Health insurance premiums could rocket by 60%
Expats living and working in Switzerland are being warned that the price for their health insurance premiums could double over the next 13 years.
The warning comes from a report published by EY Switzerland, a business organisation, which says that the premiums could become unaffordable for many Swiss people.While Switzerland is renowned for offering an excellent level of health care, it’s also one of the most expensive; the country spends around 11% of its gross domestic product on healthcare.
But healthcare costs have doubled over the last 25 years and, according to the report, they could rise again by 60% by 2030.
This increase will hit households hard with a basic monthly insurance premium rising from an average of CHF396 (£317/$400) per person to more than CHF800 (£641/$808).
However, the big issue for expats and citizens alike is that in 2014 the average expenditure on health insurance for every household’s monthly income was 6% but this looks set to rise to 11% over the next 13 years.
Now experts are predicting a financial collapse for the basic insurance system unless drastic action is taken quickly.
Expats in the Americas have new all in one service
A new healthcare package for expats in the Americas has been unveiled, aimed at helping organisations provide their travelling executives deal with travel and health risk management.
The Global Risk Management programme has been unveiled by health insurance firm International SOS and security provider Control Risks to deliver industry-leading security and medical services to employers.
The chief executive of International SOS in the Americas, Grant Jeffery, said: “We have developed a programme to help organisations deal with their duty of care for their international assignees and business travellers.
“Travel and health safety threats come in a range of guises and can be complex which requires the understanding, support and response from range of security and health risk related services.”
He added that a growing number of employers are looking for an effective and simple method that will help them effectively manage their mobile workforce should an unexpected event occur – whether that is a medical or security related problem.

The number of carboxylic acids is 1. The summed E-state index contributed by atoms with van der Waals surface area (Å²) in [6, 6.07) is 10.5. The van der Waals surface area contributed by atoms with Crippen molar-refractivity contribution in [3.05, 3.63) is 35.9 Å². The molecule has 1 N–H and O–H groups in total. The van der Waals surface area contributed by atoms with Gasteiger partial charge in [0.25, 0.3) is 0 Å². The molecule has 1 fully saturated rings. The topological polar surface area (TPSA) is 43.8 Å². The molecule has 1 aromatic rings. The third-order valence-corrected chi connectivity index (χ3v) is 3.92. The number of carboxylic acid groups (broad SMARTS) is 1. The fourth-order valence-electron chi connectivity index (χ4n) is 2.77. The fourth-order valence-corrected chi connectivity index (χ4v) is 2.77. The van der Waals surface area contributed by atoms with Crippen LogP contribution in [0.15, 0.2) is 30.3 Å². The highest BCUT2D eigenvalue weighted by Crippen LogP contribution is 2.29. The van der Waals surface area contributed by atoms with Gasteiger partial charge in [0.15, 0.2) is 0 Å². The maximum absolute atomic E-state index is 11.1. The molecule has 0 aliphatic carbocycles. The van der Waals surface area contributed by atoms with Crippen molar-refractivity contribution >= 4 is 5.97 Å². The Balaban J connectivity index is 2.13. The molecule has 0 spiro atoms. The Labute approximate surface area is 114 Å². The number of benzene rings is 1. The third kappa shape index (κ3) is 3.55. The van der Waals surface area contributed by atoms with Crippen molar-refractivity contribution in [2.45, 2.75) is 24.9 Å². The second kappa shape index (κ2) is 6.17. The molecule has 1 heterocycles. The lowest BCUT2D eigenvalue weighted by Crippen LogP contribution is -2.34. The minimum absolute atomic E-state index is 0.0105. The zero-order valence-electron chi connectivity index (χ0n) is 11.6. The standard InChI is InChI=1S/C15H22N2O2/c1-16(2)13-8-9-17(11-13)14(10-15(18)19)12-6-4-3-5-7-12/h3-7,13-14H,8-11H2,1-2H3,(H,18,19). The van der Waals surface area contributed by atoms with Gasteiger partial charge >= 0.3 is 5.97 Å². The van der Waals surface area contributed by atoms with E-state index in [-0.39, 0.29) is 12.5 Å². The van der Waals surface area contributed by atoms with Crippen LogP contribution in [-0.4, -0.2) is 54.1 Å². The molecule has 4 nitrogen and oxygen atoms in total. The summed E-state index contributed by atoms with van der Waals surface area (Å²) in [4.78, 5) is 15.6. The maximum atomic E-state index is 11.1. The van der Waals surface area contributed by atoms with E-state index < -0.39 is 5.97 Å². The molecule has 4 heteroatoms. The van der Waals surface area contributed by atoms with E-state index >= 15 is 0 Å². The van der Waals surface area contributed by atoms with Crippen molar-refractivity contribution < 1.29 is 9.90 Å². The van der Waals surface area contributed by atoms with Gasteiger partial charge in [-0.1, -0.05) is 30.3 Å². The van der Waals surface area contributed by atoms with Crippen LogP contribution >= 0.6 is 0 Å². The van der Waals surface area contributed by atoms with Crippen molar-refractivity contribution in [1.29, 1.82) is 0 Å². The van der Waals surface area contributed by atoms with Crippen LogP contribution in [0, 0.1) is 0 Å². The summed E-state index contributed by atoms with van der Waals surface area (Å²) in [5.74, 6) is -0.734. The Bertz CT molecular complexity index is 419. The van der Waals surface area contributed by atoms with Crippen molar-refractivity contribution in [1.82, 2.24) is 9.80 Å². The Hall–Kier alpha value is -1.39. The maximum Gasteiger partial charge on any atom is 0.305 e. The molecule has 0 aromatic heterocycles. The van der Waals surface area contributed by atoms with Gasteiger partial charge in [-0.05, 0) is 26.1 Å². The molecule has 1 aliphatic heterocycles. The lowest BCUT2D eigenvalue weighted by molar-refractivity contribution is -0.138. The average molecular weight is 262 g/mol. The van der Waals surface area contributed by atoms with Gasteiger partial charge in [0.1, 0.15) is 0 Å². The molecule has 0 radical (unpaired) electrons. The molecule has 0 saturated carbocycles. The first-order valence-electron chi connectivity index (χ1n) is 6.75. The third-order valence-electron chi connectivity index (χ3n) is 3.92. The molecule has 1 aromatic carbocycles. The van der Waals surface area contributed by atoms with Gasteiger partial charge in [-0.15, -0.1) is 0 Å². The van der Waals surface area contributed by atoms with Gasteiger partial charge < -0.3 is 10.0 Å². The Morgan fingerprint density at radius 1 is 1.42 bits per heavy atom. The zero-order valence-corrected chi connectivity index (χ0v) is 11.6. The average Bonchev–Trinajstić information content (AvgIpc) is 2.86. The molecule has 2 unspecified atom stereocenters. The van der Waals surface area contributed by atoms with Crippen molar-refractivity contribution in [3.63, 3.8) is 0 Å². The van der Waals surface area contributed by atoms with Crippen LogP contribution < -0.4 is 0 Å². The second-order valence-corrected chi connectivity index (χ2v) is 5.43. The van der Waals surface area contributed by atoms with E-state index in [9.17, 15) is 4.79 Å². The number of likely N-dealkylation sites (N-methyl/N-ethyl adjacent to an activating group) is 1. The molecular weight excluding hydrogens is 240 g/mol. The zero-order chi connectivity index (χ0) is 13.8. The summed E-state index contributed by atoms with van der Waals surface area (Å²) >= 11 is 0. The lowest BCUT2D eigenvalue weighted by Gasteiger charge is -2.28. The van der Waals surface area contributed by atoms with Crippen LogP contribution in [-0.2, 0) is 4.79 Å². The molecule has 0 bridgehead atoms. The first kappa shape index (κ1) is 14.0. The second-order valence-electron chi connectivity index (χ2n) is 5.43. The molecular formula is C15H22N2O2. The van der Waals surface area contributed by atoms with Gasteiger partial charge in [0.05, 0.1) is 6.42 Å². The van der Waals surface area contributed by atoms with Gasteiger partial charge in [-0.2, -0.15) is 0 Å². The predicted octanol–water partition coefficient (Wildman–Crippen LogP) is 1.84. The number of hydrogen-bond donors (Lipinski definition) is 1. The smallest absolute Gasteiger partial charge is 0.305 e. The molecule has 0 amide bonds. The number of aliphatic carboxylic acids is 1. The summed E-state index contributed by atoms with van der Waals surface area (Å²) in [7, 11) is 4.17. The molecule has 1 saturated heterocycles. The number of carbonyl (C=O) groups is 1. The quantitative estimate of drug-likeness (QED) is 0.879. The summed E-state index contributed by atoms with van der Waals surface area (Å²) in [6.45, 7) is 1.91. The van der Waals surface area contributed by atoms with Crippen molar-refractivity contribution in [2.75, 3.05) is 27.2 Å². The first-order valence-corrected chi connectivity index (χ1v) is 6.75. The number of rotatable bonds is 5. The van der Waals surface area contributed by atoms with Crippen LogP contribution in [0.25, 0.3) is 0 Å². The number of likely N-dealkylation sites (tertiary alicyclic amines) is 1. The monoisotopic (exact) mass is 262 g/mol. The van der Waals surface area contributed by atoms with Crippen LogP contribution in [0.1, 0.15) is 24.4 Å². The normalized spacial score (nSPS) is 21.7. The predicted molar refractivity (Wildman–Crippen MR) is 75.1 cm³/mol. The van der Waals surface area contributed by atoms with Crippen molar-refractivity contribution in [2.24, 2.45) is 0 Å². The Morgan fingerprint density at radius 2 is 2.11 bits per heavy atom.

Calculator helps determine whether health insurance is worthwhile
For Australians and expats who are living and working in Australia there is a new online calculator that will help them decide whether private health insurance cover is worth the expense.
The calculator has been launched by Choice, a consumer group, in response to health insurance premiums increasing in Australia by nearly 50% since 2009.
A spokesman for the group said young people are particularly in need of the facility since they tend to be sold health insurance policies they do not need.
Patients demand upfront healthcare costs
The provision of upfront healthcare costs would boost the reputation of health insurance providers, say 74% of health insurance users.
The survey from TransUnion Healthcare in the US also reveals that 57% of patients would return to their healthcare provider if they gave a billing estimate at the point of use.
However, 43% of those who used the health services in the US said they found it difficult to get information about any of the costs they were going to incur.
One of the providers that has brought in accurate and understandable estimates is Banner Health which responded to moves from TransUnion to make billing more transparent.
Expats in France will need to wait for treatment
Marine Le Pen, the National Front leader in France, has declared that foreigners living in the country must pay their own healthcare costs for the first two years of living there.
The move would see legal foreign immigrants, including expats, not being reimbursed for their health costs by the state. Expats who opt for private healthcare insurance in France would not be affected should Ms Le Pen be elected to President this year.
The move comes despite foreigners having to pay their taxes and social charges to the French state while they live and work in the country, just as French citizens do, but they would not be able to claim their treatment fees back.
When announcing the move, Ms Le Pen said that when French expats move overseas, particularly to Germany, the US and Australia, the taxpayers there do not pay their healthcare costs.
However, legal experts say that the planned policy may run into legal trouble since a 1990 ruling by the country’s Constitutional Council said that foreigners who are paying their taxes and social charges must be treated on equal terms with French people.
Expats in Bahrain pay more for healthcare
Expats living and working in Bahrain’s private sector have been told that the cost for treatment at public health centres and hospitals has now increased to BD7 (£15/$19) from BD3 (£6/$8).
The fees cover dental and doctors’ consultancies and expats must also now buy medicines from a private pharmacy and not state-run ones.
The government says that expats working in the public sector, and their dependents, will not be affected by the hike in fees.
One organisation is warning that the increase may force low-paid expats to find medical treatment ‘from alternative sources’.
The Migrant Workers Protection Society says that with the new fees and a demand that expats use private pharmacies may mean they may end up paying, in reality, between BD20 (£42/$53) and BD30 (£63/$80) for a consultation and treatment.
Expats tell of healthcare fears
British expats who live around Europe have told a UK Parliamentary group of their fears for their healthcare when the UK leaves the European Union.
Representatives from expats in France, Italy, Spain, Poland and Belgium expressed their concerns to the Brexit Select Committee.
MPs were told that British expats are already suffering with the fall in the pound’s value against leading currencies and many cannot afford the full cost of healthcare should a reciprocal agreement not be reached between the UK and the countries where the expats now live.